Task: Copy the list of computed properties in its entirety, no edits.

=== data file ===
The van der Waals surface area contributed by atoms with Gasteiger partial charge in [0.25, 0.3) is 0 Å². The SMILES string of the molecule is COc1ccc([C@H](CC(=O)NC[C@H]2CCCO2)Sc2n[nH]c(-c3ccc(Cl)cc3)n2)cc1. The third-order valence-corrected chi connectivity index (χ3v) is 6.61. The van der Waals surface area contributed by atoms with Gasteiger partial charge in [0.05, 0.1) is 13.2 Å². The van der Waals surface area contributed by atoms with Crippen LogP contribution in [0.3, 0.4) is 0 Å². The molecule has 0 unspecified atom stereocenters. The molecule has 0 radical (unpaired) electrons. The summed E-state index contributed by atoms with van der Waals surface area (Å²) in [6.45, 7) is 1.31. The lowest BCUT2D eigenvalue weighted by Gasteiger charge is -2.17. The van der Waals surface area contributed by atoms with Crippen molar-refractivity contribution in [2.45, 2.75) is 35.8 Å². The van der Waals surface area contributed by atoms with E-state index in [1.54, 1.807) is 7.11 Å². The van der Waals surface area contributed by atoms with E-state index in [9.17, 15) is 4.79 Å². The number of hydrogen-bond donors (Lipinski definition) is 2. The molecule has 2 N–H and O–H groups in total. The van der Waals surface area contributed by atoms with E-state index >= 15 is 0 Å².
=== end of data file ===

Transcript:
The van der Waals surface area contributed by atoms with Gasteiger partial charge in [0.25, 0.3) is 0 Å². The SMILES string of the molecule is COc1ccc([C@H](CC(=O)NC[C@H]2CCCO2)Sc2n[nH]c(-c3ccc(Cl)cc3)n2)cc1. The third-order valence-corrected chi connectivity index (χ3v) is 6.61. The van der Waals surface area contributed by atoms with Gasteiger partial charge in [0.05, 0.1) is 13.2 Å². The van der Waals surface area contributed by atoms with Crippen LogP contribution in [0.3, 0.4) is 0 Å². The molecule has 0 unspecified atom stereocenters. The molecule has 0 radical (unpaired) electrons. The summed E-state index contributed by atoms with van der Waals surface area (Å²) in [6.45, 7) is 1.31. The lowest BCUT2D eigenvalue weighted by Gasteiger charge is -2.17. The van der Waals surface area contributed by atoms with Crippen molar-refractivity contribution in [2.45, 2.75) is 35.8 Å². The van der Waals surface area contributed by atoms with E-state index in [1.54, 1.807) is 7.11 Å². The van der Waals surface area contributed by atoms with E-state index in [9.17, 15) is 4.79 Å². The number of hydrogen-bond donors (Lipinski definition) is 2. The molecule has 2 N–H and O–H groups in total. The van der Waals surface area contributed by atoms with E-state index >= 15 is 0 Å².